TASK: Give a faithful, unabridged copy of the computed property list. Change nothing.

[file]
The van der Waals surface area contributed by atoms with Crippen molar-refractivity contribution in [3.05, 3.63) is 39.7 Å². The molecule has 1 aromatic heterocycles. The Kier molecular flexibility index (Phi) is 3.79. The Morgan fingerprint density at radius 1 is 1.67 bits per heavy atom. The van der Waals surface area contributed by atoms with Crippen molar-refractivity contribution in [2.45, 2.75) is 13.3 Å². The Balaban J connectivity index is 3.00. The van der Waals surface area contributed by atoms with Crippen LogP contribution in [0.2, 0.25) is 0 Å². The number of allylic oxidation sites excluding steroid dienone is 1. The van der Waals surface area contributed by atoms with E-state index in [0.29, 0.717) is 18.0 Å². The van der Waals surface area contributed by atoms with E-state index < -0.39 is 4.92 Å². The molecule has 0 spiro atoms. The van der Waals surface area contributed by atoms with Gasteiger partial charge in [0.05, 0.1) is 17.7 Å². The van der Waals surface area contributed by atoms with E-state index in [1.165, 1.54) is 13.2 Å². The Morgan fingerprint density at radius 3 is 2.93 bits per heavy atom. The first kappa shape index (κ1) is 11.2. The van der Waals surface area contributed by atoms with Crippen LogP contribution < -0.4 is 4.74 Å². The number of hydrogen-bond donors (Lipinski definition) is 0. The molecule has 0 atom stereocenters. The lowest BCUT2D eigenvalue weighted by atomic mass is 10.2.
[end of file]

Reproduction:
The van der Waals surface area contributed by atoms with Crippen molar-refractivity contribution in [3.05, 3.63) is 39.7 Å². The molecule has 1 aromatic heterocycles. The Kier molecular flexibility index (Phi) is 3.79. The Morgan fingerprint density at radius 1 is 1.67 bits per heavy atom. The van der Waals surface area contributed by atoms with Crippen molar-refractivity contribution in [2.45, 2.75) is 13.3 Å². The Balaban J connectivity index is 3.00. The van der Waals surface area contributed by atoms with Crippen LogP contribution in [0.2, 0.25) is 0 Å². The number of allylic oxidation sites excluding steroid dienone is 1. The van der Waals surface area contributed by atoms with E-state index in [0.29, 0.717) is 18.0 Å². The van der Waals surface area contributed by atoms with E-state index < -0.39 is 4.92 Å². The molecule has 0 spiro atoms. The van der Waals surface area contributed by atoms with Gasteiger partial charge in [0.05, 0.1) is 17.7 Å². The van der Waals surface area contributed by atoms with E-state index in [1.165, 1.54) is 13.2 Å². The Morgan fingerprint density at radius 3 is 2.93 bits per heavy atom. The first kappa shape index (κ1) is 11.2. The van der Waals surface area contributed by atoms with Crippen LogP contribution < -0.4 is 4.74 Å². The number of hydrogen-bond donors (Lipinski definition) is 0. The molecule has 0 atom stereocenters. The lowest BCUT2D eigenvalue weighted by atomic mass is 10.2.